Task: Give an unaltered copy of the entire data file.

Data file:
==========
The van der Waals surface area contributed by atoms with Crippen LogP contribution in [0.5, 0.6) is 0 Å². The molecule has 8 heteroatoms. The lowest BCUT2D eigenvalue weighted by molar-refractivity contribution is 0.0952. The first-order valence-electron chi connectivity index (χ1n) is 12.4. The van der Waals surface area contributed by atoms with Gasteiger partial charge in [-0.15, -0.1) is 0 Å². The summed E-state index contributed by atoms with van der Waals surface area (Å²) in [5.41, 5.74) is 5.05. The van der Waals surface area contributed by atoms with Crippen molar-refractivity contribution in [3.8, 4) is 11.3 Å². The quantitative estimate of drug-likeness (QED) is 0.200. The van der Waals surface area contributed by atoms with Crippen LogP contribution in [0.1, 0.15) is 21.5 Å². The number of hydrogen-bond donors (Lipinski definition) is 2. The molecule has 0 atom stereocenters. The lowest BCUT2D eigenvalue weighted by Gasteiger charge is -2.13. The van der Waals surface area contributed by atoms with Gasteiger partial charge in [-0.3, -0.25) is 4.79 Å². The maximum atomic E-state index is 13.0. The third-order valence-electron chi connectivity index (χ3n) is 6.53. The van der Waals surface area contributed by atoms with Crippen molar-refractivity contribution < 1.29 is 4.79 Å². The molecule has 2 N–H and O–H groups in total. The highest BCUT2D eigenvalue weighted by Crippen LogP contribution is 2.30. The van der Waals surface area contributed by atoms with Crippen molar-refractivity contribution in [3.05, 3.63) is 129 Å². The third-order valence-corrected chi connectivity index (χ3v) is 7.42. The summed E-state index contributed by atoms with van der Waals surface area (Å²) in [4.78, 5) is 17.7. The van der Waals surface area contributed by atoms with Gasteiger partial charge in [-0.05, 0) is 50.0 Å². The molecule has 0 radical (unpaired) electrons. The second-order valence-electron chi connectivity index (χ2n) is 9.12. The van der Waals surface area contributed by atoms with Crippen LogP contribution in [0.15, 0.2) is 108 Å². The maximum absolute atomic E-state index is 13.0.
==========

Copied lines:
The van der Waals surface area contributed by atoms with Crippen LogP contribution in [0.5, 0.6) is 0 Å². The molecule has 8 heteroatoms. The lowest BCUT2D eigenvalue weighted by molar-refractivity contribution is 0.0952. The first-order valence-electron chi connectivity index (χ1n) is 12.4. The van der Waals surface area contributed by atoms with Gasteiger partial charge in [-0.15, -0.1) is 0 Å². The summed E-state index contributed by atoms with van der Waals surface area (Å²) in [5.41, 5.74) is 5.05. The van der Waals surface area contributed by atoms with Crippen molar-refractivity contribution in [3.8, 4) is 11.3 Å². The quantitative estimate of drug-likeness (QED) is 0.200. The van der Waals surface area contributed by atoms with Crippen LogP contribution in [0.1, 0.15) is 21.5 Å². The number of hydrogen-bond donors (Lipinski definition) is 2. The molecule has 0 atom stereocenters. The lowest BCUT2D eigenvalue weighted by Gasteiger charge is -2.13. The van der Waals surface area contributed by atoms with Gasteiger partial charge in [-0.3, -0.25) is 4.79 Å². The maximum atomic E-state index is 13.0. The third-order valence-electron chi connectivity index (χ3n) is 6.53. The van der Waals surface area contributed by atoms with Crippen molar-refractivity contribution < 1.29 is 4.79 Å². The molecule has 2 N–H and O–H groups in total. The highest BCUT2D eigenvalue weighted by Crippen LogP contribution is 2.30. The van der Waals surface area contributed by atoms with Crippen molar-refractivity contribution in [3.05, 3.63) is 129 Å². The third-order valence-corrected chi connectivity index (χ3v) is 7.42. The summed E-state index contributed by atoms with van der Waals surface area (Å²) in [4.78, 5) is 17.7. The van der Waals surface area contributed by atoms with Gasteiger partial charge in [-0.05, 0) is 50.0 Å². The molecule has 0 radical (unpaired) electrons. The second-order valence-electron chi connectivity index (χ2n) is 9.12. The van der Waals surface area contributed by atoms with Crippen LogP contribution in [0.15, 0.2) is 108 Å². The maximum absolute atomic E-state index is 13.0.